Research in rats has revealed that social cooperation is influenced by genetics and that it has a brain expression
Social skills are a variety of skills and abilities that help an individual to create interpersonal relationships and communication with the environment. There are many factors that can impair these skills (for example, autism). Without appropriate skills, it is difficult to create relationships and social interactions, cooperate with those around you and be part of the peer group, and feelings such as rejection and loneliness may arise.
Prof. Avi Avital from the Laboratory of Behavioral Neurobiology at the University of Haifa and his team investigate the trait of sociability (in addition to emotional and attentional regulation), and focus on social cooperation. Prof. Avital says: "Social cooperation is necessary for daily functioning, for the well-being and soul of every person in almost every field."
As part of their latest research, Prof. Avital and his team performed a series of experiments. In the first experiment, two groups of rats - male and female - ran in a maze that was specially developed for this purpose. In order to reach the reward (sucrose) waiting at the end of the maze, the rats had to cooperate - run together for about fifteen minutes between three unmarked areas. Only a coordinated transition between all three resulted in the end of the maze and the desired reward. The rats were run through this maze about ten times, over several days. The more rewards they earned, the better collaborators they were defined as. At the end of the experiment, the researchers calculated who the best and worst collaborators were (according to the number of rewards received). They then paired the best with the best and the worst with the worst. The offspring that were born were also put into the maze later in their lives - and went through the same process including mating. So, over and over again - for ten generations.
The result: the best got better and better from generation to generation (obtained more and more rewards), while the worst got worse and worse (over time, the rewards they were entitled to receive dropped to almost zero). "We received a graph of all ten generations, which indicates a consistent improvement or deterioration, and we asked to find out if the social cooperation that contributed to this is innate, genetic or acquired, environmental (for example thanks to the benevolent care of the mother at the beginning of life, in the first three weeks)."
To answer this question, the researchers conducted another behavioral experiment: the good males were paired with the good females, and so were the bad males and females. After that, half of the offspring born to the good females were transferred to the care of other good females, and the same was done in the group of bad females. In addition, half of the offspring of the good females were transferred to bad females. And the opposite - half of the offspring of the bad females were transferred to good females. Thus four new groups of descendants were created. The researchers tested their social cooperation in the maze, and found that the good offspring, even those raised by another good female or a bad female, continued to cooperate well (obtained more and more rewards), while the bad offspring, even those raised by a good female, did not change (Still had trouble getting rewards). That is, unequivocal evidence was obtained that social cooperation is an innate, genetic trait, and is not influenced by the growing environment.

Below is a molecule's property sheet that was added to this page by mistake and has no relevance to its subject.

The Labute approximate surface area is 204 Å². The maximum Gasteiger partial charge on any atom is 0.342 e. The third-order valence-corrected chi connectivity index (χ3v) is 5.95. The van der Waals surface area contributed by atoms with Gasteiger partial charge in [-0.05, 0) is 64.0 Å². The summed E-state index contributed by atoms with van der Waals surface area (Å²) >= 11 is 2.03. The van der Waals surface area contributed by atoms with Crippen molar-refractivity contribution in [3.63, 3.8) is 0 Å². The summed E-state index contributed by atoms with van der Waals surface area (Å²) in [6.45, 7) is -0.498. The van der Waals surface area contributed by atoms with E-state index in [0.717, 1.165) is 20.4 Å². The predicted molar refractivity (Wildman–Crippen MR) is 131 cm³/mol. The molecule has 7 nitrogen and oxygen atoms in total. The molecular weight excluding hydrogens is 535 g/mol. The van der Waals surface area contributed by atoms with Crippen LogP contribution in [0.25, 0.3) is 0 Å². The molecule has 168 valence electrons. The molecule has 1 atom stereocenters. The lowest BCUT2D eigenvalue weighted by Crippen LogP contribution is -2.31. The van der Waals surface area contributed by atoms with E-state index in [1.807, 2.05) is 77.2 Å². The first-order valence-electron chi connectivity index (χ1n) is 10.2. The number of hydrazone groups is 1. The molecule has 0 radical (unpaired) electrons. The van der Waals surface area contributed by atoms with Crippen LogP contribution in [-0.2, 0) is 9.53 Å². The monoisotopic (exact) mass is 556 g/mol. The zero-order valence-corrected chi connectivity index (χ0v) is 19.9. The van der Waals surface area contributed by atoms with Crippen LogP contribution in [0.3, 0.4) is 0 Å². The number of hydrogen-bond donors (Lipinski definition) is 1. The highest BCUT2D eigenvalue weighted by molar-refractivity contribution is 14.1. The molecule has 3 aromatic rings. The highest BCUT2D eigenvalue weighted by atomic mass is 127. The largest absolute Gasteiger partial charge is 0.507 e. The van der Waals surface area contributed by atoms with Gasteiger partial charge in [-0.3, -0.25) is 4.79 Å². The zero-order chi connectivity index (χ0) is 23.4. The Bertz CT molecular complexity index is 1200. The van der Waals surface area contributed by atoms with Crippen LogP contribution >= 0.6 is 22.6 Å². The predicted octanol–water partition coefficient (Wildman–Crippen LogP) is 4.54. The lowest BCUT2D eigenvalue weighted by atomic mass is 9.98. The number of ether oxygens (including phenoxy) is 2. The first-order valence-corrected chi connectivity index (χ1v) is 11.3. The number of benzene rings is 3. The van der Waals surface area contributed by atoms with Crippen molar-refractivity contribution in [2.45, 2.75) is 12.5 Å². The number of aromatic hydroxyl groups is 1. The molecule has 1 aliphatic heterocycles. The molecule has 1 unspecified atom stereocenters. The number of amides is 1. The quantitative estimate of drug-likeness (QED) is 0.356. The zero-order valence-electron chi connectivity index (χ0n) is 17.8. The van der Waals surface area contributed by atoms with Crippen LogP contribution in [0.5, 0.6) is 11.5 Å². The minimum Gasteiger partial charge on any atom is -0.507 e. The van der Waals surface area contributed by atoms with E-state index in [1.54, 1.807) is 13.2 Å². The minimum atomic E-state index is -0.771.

The researchers photographed the females and the offspring in the first three weeks of their lives. That's how they noticed the fact that the females that were worst at cooperation actually invested more in caring for and raising their offspring (for example, they cleaned and nursed them more). Prof. Avital: "This is a form of compensation. The bad females know that the offspring will resemble them in social cooperation so they invest in them much more than the good females. But it didn't help them - the offspring's social skills remained poor."
In another experiment, the researchers wanted to check if the reward is the one that really leads to the cooperation. To this end, they gradually lowered the sweetness value of the sucrose that was waiting for the groups at the end of the maze and in one of the rounds they even replaced it with water. It was found that even so, the good ones remained good and the bad ones remained bad. Prof. Avital explains that "from this finding it is possible to understand that the reward of the collaborators is the collaboration itself. Apparently they enjoy working together."
Later, the researchers scanned the brains of the good and bad rats with an MRI and found higher activity in the good ones in three brain regions - the prefrontal cortex (which is responsible for executive functions such as attention and decision-making), the striatum (which is also responsible for executive functions and is also related to motor skills); and the hypothalamus (which, among other things, is responsible for the secretion of oxytocin - the "love hormone" - which plays a role in sociability). Later, with the help of a research grant from the National Science Foundation, the researchers intend to examine the genetic mechanism that leads to the increased neural activity that is apparently related to their social skills. "If we find out which genes and proteins are responsible for social cooperation, we may be able to start developing drugs based on them to treat disabilities such as autism," Prof. Avital concludes.
Prof. Avi Avital, 49, married plus three children (10,12, 8, XNUMX) ("smart and cute"), lives in Kibbutz Sherid, drums and travels in his spare time (motorized field trips).
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